Walking home after being invited out for a Friday-night dinner, I was feeling a little disheartened. It had not been the easiest year for me and my husband. It was a year filled with the usual disappointments, upsets and failures, along with a mixed bag of extra challenges that stretched us to dig deep in places we didn’t know we could. And that particular night, I was feeling it.

I was walking home alone that night, down myI needed to change my focus usual route, thinking about life and hoping the year to come would be a positive one. My mind kept returning to the meal I had just come from. I couldn’t help comparing myself to others who seemed to have more going for them, a view that only reinforced the unfairness of it it all.

Halfway through my walk, I stopped myself. Yes, it had been a challenging year, I rationalized. Yes, I had a right to feel down about it, but would it help? I decided I needed to change my focus. Instead of dwelling on what was lacking in our lives, I needed to center on what was thriving instead.

As I thought about this, I passed a stately apartment building. Set back from the street and covered in greenery, it was quiet and unassuming in its elegance. In bold gold lettering, it announced its name on the front: Beltani.

Perhaps it was the building’s name, which had a ring to it I knew I could commit to memory, or perhaps because it contained the Hebrew word ani in it, meaning “I.” I decided then and there my change of focus would be called “Beltani,” and the translation would be: I am enough.

I walked the rest of the way home somewhat reassured that things would be OK the way they are, of life being OK exactly as it was, and of me being OK the way I am—flaws, blemishes and all.

I thought about this concept the rest of the week, turning it over in my mind like a dice, flipping over the sides and examining it closer. Beltani became a code word for me, reinforced by the physical landmark I passed daily—a reminder that life, however complicated, was OK, and that I was, quite simply, enough.

Positive thinking as a way to improve my outlook is something I have struggled with. Often, it feels as if my mind is a train with a preordained route and set of tracks. But that night, I knew that if I could change my attitude towards life for that 10-minute walk home, I would be able to do it again when I needed to.

Positive thinking is rooted in many Chassidic teachings, including the Tanya. Simple in its truth, the concepts are based on the human psyche. If a change is sparked in our thought patterns, it can tilt over a series of carefully placed dominos and even alter the tracks to my personal train. The belief that things can result in a positive outcome is sometimes all it takes to manifest change on a much larger scale. In the daily grind of life, it can feel almost impossible to break free from thought patterns that keep us stuck, going through the same motions on repeat, never breaking out of the cycle. Sometimes, a boost in attitude is all it takes to tip the scales and to help us see the good in our lives, and be satisfied with things as they are.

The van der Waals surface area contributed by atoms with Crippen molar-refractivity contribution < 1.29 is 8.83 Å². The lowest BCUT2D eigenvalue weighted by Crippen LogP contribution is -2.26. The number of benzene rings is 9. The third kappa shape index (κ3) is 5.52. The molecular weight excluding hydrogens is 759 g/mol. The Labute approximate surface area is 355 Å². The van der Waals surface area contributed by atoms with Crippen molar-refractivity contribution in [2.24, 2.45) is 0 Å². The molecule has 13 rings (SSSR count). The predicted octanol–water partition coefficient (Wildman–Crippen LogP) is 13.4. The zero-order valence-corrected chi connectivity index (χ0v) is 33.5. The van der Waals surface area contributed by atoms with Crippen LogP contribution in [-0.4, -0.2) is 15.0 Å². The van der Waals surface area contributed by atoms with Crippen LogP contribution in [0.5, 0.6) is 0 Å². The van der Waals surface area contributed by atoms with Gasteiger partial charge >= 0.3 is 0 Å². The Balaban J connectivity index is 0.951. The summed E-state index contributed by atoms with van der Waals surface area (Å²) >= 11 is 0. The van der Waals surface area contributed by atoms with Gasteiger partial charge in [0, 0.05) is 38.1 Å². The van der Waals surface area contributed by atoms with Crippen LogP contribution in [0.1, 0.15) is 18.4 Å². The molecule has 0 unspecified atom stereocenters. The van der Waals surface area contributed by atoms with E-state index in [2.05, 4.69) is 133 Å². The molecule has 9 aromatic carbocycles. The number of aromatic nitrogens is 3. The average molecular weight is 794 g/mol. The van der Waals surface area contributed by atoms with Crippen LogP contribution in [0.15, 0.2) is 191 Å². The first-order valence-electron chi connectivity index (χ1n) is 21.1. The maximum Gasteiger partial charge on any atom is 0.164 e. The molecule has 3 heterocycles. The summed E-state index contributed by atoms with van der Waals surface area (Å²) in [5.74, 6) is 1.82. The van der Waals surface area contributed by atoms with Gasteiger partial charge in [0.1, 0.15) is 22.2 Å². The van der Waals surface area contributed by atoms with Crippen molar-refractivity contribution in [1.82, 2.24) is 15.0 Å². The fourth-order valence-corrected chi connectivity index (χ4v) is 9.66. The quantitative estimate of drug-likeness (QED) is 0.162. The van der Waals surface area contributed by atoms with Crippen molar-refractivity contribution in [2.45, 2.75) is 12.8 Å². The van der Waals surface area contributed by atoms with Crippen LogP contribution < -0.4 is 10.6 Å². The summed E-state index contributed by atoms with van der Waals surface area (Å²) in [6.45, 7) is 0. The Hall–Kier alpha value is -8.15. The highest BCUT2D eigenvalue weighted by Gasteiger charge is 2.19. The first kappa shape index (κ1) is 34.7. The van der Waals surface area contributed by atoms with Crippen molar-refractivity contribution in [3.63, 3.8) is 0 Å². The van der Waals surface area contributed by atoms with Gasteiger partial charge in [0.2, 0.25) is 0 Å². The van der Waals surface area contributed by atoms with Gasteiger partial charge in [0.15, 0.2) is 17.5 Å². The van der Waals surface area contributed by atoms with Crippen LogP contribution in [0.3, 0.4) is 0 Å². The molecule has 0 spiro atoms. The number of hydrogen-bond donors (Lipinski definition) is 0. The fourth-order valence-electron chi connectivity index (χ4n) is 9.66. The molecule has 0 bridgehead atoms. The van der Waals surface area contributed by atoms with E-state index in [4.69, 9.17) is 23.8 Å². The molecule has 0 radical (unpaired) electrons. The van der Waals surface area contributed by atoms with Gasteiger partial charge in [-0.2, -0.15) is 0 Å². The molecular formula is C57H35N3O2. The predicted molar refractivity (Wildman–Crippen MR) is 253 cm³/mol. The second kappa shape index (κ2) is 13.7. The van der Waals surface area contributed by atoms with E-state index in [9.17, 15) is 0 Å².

I think the concept of being “enough” is oneAs women, we have incredible demands placed upon us many Jewish women find challenging. As women, we have incredible demands placed upon us, and a significant number of people in our lives who rely on us to be strong, to hold things together for them. There is often an invisible pressure that is not seen but felt—to be the perfect version of ourselves, to never let anyone see that things are not, in fact, as perfect as we try to project out to the world. This unspoken belief only adds to the pressure we put on ourselves to perform.

So many of us hold up walls around ourselves that we build to mimic the perfection we want to achieve. But perfection is impossible. Although daunting, it can be freeing to let the world see that there are cracks in our walls and our facade. Sometimes, we need to remind ourselves (and each other) that it is acceptable to let some things go undone, unfinished. To just be.

Ultimately, we are all enough, exactly as we are, right here and right now, in this moment in time, with all our challenges and our joy. We don’t lack a thing because, with or without knowing it, what we need we already have. Beltani: We are enough.